Wolves are protected in the Alps under Annex II of the Habitats Directive and the Alpine wolf population is recognised as a unique entity under EU guidelines for large carnivores. Since the 1990s the wolf has naturally recovered in the western Alps of Italy and France, and in 2012 also spread into the Central Alps from the Italian and Dinaric populations. Since 2018, the wolf population has been increasing in density in the Western Alps and expanding further into the Central-Eastern Alps.
A network to coordinate wolf population management was set up in Italy and Slovenia under the LIFE WOLFALPS project. But because its institutions are fragmented, an overall conservation approach has never been implemented. Wolves continue to suffer from poisoning, public controversy and conflicts with livestock husbandry and hunters. Habitat fragmentation is increasing, partly due to growing tourism, and optimal reproductive sites are diminishing. In addition, interbreeding with dogs has been recorded as another threat.
The goal of the LIFE WOLFALPS EU project is to improve wolf human coexistence at the Alpine wolf population level by implementing coordinated actions over the entire Alpine ecosystem. This will cover both the areas of longer-term presence (Western Alps) and recent re-colonisation (Central-Eastern Alps), based on identified threats to the species.
The main objectives are: overcome current fragmented management practices at both local and national level and apply an overall coordination approach for the first time in Europe by: - developing and strengthening a wolf alpine network at technical and institutional level; - estimating the entire Alpine wolf population and threat impacts; - detecting and responding to wolf-dog cross-breeding events and injured wolves; - reducing poisoning and poaching; explore the sources of conflict hotspots and develop best practice solutions by: - implementing new preventative approaches which decrease the impact on livestock husbandry; - increasing knowledge on wolves and countering mass-media disinformation; - working with hunters to evaluate the role of wolves in predator-prey hunting dynamics and developing economically-sustainable ecotourism.
The project will contribute to the Habitats Directive by improving the coexistence between humans and wolves. It will also support the restoration of ecosystems and their services and address the global biodiversity crisis, focusing on the EU 2020 Biodiversity strategy.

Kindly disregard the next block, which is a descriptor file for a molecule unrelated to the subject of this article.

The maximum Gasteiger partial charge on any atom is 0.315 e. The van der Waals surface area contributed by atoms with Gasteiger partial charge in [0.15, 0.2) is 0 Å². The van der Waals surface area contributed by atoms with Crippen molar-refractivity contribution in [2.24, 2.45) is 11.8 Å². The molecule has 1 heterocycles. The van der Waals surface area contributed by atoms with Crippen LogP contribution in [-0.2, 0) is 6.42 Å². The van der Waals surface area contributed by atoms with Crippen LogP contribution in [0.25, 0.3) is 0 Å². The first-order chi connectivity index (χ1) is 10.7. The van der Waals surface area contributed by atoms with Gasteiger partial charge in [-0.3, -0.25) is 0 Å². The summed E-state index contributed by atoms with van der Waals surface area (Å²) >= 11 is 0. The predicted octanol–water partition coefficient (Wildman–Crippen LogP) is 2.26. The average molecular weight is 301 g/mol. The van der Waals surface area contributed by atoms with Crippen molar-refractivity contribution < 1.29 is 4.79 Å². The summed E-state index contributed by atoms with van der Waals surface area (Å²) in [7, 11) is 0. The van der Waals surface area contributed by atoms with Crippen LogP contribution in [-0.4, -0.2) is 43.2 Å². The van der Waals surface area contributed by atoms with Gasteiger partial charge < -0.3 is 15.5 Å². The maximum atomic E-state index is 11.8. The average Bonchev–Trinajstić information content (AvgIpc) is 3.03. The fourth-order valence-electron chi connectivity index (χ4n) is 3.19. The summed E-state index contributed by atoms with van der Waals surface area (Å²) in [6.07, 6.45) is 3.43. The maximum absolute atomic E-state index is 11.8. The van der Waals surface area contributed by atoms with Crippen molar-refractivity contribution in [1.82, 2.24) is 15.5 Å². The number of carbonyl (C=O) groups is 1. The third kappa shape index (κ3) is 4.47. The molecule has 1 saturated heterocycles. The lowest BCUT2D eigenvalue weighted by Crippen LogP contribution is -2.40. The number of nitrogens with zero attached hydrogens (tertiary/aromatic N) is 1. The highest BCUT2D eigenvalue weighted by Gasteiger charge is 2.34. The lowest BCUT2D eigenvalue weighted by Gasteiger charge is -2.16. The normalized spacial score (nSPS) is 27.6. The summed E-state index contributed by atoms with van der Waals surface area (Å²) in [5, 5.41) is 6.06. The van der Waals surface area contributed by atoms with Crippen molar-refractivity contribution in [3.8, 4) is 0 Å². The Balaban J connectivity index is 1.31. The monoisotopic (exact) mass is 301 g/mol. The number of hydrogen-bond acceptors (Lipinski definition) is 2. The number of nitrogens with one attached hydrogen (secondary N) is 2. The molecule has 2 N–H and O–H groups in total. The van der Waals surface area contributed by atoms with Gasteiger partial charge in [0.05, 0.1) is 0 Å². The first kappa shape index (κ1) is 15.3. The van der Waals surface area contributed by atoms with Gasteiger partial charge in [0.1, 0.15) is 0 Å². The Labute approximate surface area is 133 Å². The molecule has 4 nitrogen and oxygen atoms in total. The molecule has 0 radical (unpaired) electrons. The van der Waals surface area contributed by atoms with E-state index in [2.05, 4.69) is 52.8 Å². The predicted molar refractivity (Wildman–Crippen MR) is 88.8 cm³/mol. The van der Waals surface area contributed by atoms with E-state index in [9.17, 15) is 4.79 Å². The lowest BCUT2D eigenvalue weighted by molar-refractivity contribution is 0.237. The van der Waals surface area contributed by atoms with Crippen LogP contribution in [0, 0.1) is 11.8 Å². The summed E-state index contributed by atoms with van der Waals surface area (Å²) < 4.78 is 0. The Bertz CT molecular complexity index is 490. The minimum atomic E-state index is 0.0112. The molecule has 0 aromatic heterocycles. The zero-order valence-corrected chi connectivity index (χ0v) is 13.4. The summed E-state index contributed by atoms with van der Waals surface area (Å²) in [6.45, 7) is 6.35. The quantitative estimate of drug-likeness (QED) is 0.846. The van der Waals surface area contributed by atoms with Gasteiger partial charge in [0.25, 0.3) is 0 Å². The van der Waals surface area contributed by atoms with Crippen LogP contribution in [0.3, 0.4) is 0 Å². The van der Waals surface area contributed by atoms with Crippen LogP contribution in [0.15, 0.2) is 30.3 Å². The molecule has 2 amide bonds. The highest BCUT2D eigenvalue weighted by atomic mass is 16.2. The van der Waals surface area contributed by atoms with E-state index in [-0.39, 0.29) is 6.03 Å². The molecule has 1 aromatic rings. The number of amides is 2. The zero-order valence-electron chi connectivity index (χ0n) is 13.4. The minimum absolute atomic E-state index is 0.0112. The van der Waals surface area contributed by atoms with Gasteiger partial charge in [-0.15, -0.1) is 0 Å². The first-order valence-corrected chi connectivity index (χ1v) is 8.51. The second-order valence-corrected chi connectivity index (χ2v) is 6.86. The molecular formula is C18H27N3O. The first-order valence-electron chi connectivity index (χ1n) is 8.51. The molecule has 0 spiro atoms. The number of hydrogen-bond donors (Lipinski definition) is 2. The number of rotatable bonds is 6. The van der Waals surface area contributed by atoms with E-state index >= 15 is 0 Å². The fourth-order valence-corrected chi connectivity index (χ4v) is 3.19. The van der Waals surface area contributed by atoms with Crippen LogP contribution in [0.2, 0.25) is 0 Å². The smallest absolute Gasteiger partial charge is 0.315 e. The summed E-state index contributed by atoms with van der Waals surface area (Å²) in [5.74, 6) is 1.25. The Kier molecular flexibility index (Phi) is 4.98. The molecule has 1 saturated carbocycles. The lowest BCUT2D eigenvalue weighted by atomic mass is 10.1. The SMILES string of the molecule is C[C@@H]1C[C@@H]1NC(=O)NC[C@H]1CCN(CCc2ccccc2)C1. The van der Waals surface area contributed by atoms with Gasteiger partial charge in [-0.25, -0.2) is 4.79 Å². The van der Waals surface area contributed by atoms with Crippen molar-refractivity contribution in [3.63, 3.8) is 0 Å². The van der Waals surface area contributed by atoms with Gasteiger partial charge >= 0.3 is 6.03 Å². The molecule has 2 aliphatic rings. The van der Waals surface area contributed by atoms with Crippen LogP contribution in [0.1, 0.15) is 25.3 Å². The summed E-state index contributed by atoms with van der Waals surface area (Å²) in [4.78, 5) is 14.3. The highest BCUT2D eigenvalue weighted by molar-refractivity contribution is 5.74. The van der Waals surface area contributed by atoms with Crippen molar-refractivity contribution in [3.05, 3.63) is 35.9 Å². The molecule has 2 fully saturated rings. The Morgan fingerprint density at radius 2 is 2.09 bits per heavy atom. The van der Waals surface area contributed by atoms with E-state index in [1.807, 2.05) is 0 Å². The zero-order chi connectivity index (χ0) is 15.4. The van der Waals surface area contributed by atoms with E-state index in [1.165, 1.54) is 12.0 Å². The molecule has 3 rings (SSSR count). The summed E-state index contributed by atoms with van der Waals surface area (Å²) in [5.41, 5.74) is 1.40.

Expected results: establish five international Alpine working groups (technical, scientific, communication, administrative and policy); agree common methodologies and criteria on efficient transboundary wolf surveillance and conservation at population level; establish around 25 Wolf prevention intervention units - WPIU which conduct over 800 WPIU interventions across the Alps; provide around 90 training workshops for at least 2 000 wardens and other technicians on wolf surveillance techniques, and over 25 training sessions for WPIU on anti-poaching, livestock damage assessment and prevention; remove at least two detected hybrid individuals and recover at least three injured wolves; wolf damage reduced by 70% where attacks occur in wolf presence areas with preventive measures implemented by WPIU; at least 80% of involved farmers use damage prevention methods; establish at least seven new anti-poisoning dog units and maintain another five;reduce wolf mortality rate by poisoning in identified hot spot areas by at least 20%; produce new wolf eco-tourism and guidelines, including around 65 wolf-friendly ecotourism events; at least 5 000 children involved in the Life Alpine Young Ranger Programme, 3 000 in education activities, 300 project ambassadors trained and an international network of around 30 Alpine protected areas set up; four local predator-prey-hunter evaluations conducted with at least one wolf and 10 prey radio-collared under each; at least a 15% increase in knowledge and attitude scores among hunters, local inhabitants, public opinion and schools, and at least a 10% increase in positive media reporting on wolves; stakeholder conflict hotspots reduced by at least 30%; spatial requirements of wolves are taken into account in environmental impact assessment studies in around 30 Natura 2000 sites; wolf mortality by traffic decreased by at least 50% on identified routes.